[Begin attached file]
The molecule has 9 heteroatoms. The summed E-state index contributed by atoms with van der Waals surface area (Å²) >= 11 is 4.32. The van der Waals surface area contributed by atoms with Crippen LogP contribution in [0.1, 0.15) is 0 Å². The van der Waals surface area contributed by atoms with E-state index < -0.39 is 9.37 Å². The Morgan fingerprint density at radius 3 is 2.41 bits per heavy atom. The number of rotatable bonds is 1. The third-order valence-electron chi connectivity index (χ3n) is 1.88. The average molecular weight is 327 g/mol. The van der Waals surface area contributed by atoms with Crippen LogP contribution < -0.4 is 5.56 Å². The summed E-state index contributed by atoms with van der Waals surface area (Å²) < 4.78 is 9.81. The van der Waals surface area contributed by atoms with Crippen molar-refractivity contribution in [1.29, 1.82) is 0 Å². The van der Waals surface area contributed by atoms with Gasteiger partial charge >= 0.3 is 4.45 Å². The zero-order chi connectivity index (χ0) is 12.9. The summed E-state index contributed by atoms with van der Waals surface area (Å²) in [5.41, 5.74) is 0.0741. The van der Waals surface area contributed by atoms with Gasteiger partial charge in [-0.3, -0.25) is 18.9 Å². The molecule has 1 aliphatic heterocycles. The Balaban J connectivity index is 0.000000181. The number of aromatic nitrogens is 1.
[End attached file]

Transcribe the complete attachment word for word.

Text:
The molecule has 9 heteroatoms. The summed E-state index contributed by atoms with van der Waals surface area (Å²) >= 11 is 4.32. The van der Waals surface area contributed by atoms with Crippen LogP contribution in [0.1, 0.15) is 0 Å². The van der Waals surface area contributed by atoms with E-state index < -0.39 is 9.37 Å². The Morgan fingerprint density at radius 3 is 2.41 bits per heavy atom. The number of rotatable bonds is 1. The third-order valence-electron chi connectivity index (χ3n) is 1.88. The average molecular weight is 327 g/mol. The van der Waals surface area contributed by atoms with Crippen LogP contribution < -0.4 is 5.56 Å². The summed E-state index contributed by atoms with van der Waals surface area (Å²) < 4.78 is 9.81. The van der Waals surface area contributed by atoms with Crippen molar-refractivity contribution in [1.29, 1.82) is 0 Å². The van der Waals surface area contributed by atoms with Gasteiger partial charge >= 0.3 is 4.45 Å². The zero-order chi connectivity index (χ0) is 12.9. The summed E-state index contributed by atoms with van der Waals surface area (Å²) in [5.41, 5.74) is 0.0741. The van der Waals surface area contributed by atoms with Gasteiger partial charge in [-0.3, -0.25) is 18.9 Å². The molecule has 1 aliphatic heterocycles. The Balaban J connectivity index is 0.000000181. The number of aromatic nitrogens is 1.